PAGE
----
Rory Becker - DevExpress CodeRush Blog

October 2010 - Posts

  • CodeRush Plugins – Your first ‘Action’ Plugin – “DX_HelloWorld”

    Yes that’s right we’re going to create a plugin. Don’t worry it’s very easy and I promise this won’t break studio.

    In the grand tradition of programming, we’re going to write a “Hello World” plugin. The idea is that the user/developer will press some key combination and the DXCore will respond by placing the “Hello world!” message on screen.

    To do this we’re going to use an Action component.

    What is an Action?

    An Action represents some managed code which can be bound to either a keyboard or mouse shortcut. The effect of this is to allow the user/developer to invoke the code on demand. Additionally, if the correct properties are set, your action can appear in one of the standard Visual Studio menus.

    For example: If you wanted a function to count the number of files on your C:\ whenever you pressed Ctrl+Shift+C, then you’d do this by creating an Action to perform the count, and then bind that Action to the specified key combination.

    The choice of task in this case is pretty arbitrary. You can connect any managed code to this action, and as you might appreciate, this doesn’t limit you very much. The choice to use an Action is more about the invocation UX. If your feature is designed to be triggered by a keyboard or mouse shortcut, then the Action is the way forward.

    So how do I use an Action?

    So on with our example…

    Ok so first up, you’ll need to create your plugin project. Call it “DX_HelloWorld”.

    Next up take a look at your toolbox (yes the same place you usually find buttons and lists) and find a tab called “DXCore". In here you should see several DXCore components allToolboxDXCore used for various plugin related activities. The one you’re looking for is unsurprisingly named “Action”.

    Drag an “Action” to the design surface and set it’s name property to “SayHello”.

    Next we need to give our Action a system-wide unique name. In this case we’ll use “MessageBox.SayHello” in order to distinguish ourselves from future actions (perhaps provided by other plugins) which might wish to provide other implementations of “SayHello”


    After this we need to handle the Execute event


    And call the appropriate code…


    ..Or if you really must…

    …and that’s it. No really … It is. That’s all the code you need to write.

    Ok let’s prove it. Press F5 and this copy of studio, will launch another one which, in turn, will load and initialize your plugin.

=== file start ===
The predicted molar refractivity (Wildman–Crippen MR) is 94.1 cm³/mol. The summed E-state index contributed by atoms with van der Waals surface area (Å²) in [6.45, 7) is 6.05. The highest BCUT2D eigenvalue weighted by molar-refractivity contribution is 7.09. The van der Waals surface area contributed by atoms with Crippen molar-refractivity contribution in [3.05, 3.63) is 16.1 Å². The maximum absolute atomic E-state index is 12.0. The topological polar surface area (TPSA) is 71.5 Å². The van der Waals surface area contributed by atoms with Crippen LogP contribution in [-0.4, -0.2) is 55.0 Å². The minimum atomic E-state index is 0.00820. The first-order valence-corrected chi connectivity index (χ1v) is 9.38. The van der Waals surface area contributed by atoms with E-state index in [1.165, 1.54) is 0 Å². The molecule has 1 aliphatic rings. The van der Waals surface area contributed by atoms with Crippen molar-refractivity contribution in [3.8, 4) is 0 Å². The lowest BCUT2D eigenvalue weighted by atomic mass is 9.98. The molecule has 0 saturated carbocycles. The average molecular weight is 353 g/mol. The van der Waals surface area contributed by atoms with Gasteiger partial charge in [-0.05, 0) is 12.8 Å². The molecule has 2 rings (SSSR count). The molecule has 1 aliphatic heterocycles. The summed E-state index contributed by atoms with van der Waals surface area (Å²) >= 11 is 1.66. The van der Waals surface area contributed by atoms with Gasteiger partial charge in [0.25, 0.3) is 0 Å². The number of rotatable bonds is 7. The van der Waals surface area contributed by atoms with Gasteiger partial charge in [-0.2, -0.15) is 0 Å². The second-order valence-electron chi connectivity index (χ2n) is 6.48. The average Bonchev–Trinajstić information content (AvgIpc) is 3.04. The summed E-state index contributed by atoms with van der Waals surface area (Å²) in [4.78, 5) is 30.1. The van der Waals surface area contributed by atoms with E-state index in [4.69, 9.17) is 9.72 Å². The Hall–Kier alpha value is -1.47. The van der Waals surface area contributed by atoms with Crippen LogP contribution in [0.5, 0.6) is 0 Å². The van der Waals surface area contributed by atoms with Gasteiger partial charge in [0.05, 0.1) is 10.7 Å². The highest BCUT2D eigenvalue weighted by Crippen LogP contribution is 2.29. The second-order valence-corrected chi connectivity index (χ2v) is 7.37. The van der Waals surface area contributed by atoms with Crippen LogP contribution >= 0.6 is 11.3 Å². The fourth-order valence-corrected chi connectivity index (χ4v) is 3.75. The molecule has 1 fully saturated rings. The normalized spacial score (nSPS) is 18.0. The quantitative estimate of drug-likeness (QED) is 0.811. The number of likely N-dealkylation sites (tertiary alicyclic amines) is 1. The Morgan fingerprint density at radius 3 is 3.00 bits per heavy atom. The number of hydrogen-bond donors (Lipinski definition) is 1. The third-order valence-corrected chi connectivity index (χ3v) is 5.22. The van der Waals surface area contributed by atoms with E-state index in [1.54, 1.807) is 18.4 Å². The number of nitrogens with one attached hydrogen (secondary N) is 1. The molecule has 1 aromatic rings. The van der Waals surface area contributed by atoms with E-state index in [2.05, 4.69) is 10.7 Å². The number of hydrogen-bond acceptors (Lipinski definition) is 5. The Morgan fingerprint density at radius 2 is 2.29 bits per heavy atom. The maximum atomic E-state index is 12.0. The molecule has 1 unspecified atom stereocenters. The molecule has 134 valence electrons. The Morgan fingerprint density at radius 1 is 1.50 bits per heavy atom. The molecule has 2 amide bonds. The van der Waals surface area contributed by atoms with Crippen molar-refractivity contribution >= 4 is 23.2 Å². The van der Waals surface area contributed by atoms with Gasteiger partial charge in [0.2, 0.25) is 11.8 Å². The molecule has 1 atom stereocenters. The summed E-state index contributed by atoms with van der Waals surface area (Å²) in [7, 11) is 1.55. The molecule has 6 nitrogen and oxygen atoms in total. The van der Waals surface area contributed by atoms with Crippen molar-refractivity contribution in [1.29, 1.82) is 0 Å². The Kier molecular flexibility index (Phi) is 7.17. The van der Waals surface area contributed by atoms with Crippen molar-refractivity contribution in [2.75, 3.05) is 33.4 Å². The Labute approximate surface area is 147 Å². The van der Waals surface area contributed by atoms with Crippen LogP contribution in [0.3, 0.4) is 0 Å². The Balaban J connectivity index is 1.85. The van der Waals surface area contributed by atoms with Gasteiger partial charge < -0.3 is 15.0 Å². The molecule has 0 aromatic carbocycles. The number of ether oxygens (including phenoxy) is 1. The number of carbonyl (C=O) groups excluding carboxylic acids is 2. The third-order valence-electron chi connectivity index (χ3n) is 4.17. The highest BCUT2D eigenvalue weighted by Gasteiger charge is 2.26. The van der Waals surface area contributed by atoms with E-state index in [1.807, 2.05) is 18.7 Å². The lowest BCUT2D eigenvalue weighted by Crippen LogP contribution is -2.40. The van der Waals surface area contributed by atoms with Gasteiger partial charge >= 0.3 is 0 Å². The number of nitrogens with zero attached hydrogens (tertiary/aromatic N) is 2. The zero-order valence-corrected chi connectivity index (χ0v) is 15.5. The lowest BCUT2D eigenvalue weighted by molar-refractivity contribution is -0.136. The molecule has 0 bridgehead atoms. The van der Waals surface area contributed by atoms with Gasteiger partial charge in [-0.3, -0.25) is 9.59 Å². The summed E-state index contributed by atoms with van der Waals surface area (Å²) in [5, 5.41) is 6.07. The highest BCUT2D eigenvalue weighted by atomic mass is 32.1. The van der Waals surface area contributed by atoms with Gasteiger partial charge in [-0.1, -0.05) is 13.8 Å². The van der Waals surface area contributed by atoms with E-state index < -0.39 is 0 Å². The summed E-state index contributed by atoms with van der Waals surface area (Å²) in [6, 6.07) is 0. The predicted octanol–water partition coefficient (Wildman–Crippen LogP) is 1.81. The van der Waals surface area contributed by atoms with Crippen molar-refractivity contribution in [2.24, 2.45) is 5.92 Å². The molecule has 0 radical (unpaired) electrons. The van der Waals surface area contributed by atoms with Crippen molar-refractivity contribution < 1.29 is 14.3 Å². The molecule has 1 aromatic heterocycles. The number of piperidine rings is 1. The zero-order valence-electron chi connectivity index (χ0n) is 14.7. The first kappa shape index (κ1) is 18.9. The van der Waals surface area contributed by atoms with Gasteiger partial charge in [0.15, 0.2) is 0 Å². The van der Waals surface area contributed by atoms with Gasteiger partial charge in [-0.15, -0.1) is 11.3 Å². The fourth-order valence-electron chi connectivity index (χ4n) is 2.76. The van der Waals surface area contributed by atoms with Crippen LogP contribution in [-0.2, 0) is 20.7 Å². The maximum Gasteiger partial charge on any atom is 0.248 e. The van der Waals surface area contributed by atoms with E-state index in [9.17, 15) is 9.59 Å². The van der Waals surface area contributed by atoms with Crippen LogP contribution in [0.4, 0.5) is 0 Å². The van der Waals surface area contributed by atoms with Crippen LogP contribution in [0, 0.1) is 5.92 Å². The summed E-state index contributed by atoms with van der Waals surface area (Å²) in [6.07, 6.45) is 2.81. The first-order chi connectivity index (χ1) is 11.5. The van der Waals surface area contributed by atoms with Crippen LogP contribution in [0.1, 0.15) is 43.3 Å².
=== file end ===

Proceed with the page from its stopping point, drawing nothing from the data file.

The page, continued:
Notice that absolutely nothing happens.

    Don’t worry, this is to be expected. First you will need to bind your action to a shortcut, and then you will need to invoke it using that shortcut.

    Funnily this can be one of the harder things to do. Visual Studio and CodeRush already ship many shortcuts between them, and so finding one that is available can prove sometimes prove a little frustrating. When testing, I tend to use (and reuse) Ctrl+Shift+Alt+T. It’s a bit complex, but I’ve not seen it conflict with anything else so it seems to do the job well enough.

    Once you’ve bound your key to your action (Yes, I’m going to link that reference a lot) you should be able to press whatever combination you allocated as much as you like and be greeted (along with the rest of the world) whenever you like.


    Note: If you prefer, you can use the properties of your action to specify a menu on which it will be placed. Use either the CommonMenu or ParentMenu properties (Note: These properties are mutually exclusive). The DXCore will then place a menu item beneath your indicated menu using the text specified in your action’s ‘ButtonText’ property.

    Well I think that’s about it for this lesson. Stay tuned as we’ll begin to dig deeper into other components, and start branching out into more complicated and indeed more useful plugins.

  • CodeRush Plugins – Plugin Components

    So you’ve created your base plugin project.

    Now you’ll need to decide on which components are necessary to implement the functionality you’re after.

    In order to do that, you’ll need at least a brief overview of some of the more common components and what they are used for.

    In a nutshell these components are: Action, StringProvider, TextCommand, RefactoringProvider, CodeProvider, IssueProvider and MetricProvider.

    The simplest of plugin component: Actions wrap managed code which can then be bound to either mouse or keyboard shortcuts by the end user/developer. Actions can also be rendered as menu options on any of the standard Studio menus.

    Used within Templates, Selection Embedding and similar features, StringProviders return strings to the features which they are placed within. The string in question can be sourced from anywhere: Settings, Envrionment, DateTime, the Clipboard or even a Web Service. Built-in examples include «?Username», «?FieldPrefix», «?DayOfWeek», «?Paste» and «?SolutionName».

    TextCommands, like StringProviders, are used in higher level features to provide blocks of functionality to those features. They may be considered ‘Void Proc’ versions of the StringProviders, in that they are unable to return any value to said calling function. Instead they provide functionality via the current TextDocument (Internal representation of the current text file) which they can both access and affect. Examples of shipping TextCommands include: «Caret», «BlockAnchor», «AddAssemblyReference» and «Marker».